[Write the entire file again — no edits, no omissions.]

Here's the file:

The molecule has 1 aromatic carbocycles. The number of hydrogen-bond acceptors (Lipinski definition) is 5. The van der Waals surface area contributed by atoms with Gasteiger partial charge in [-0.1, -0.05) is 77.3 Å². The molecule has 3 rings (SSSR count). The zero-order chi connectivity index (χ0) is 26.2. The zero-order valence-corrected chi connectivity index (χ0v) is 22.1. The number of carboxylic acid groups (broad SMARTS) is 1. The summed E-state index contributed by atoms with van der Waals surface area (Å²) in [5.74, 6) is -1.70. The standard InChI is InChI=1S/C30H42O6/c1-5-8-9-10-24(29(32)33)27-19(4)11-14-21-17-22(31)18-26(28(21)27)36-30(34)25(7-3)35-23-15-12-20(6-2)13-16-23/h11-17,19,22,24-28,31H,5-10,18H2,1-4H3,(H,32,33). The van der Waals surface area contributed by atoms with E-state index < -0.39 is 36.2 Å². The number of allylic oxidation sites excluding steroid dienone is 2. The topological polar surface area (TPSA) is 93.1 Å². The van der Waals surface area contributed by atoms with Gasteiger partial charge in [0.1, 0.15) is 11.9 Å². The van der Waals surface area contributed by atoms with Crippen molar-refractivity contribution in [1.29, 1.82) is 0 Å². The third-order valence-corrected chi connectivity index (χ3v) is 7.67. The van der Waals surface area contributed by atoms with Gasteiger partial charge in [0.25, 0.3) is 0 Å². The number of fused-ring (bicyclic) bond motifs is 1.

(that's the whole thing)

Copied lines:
The molecule has 1 aromatic carbocycles. The number of hydrogen-bond acceptors (Lipinski definition) is 5. The van der Waals surface area contributed by atoms with Gasteiger partial charge in [-0.1, -0.05) is 77.3 Å². The molecule has 3 rings (SSSR count). The zero-order chi connectivity index (χ0) is 26.2. The zero-order valence-corrected chi connectivity index (χ0v) is 22.1. The number of carboxylic acid groups (broad SMARTS) is 1. The summed E-state index contributed by atoms with van der Waals surface area (Å²) in [5.74, 6) is -1.70. The standard InChI is InChI=1S/C30H42O6/c1-5-8-9-10-24(29(32)33)27-19(4)11-14-21-17-22(31)18-26(28(21)27)36-30(34)25(7-3)35-23-15-12-20(6-2)13-16-23/h11-17,19,22,24-28,31H,5-10,18H2,1-4H3,(H,32,33). The van der Waals surface area contributed by atoms with E-state index < -0.39 is 36.2 Å². The number of allylic oxidation sites excluding steroid dienone is 2. The topological polar surface area (TPSA) is 93.1 Å². The van der Waals surface area contributed by atoms with Gasteiger partial charge in [0.1, 0.15) is 11.9 Å². The van der Waals surface area contributed by atoms with Crippen molar-refractivity contribution in [1.29, 1.82) is 0 Å². The third-order valence-corrected chi connectivity index (χ3v) is 7.67. The van der Waals surface area contributed by atoms with Gasteiger partial charge in [0.25, 0.3) is 0 Å². The number of fused-ring (bicyclic) bond motifs is 1.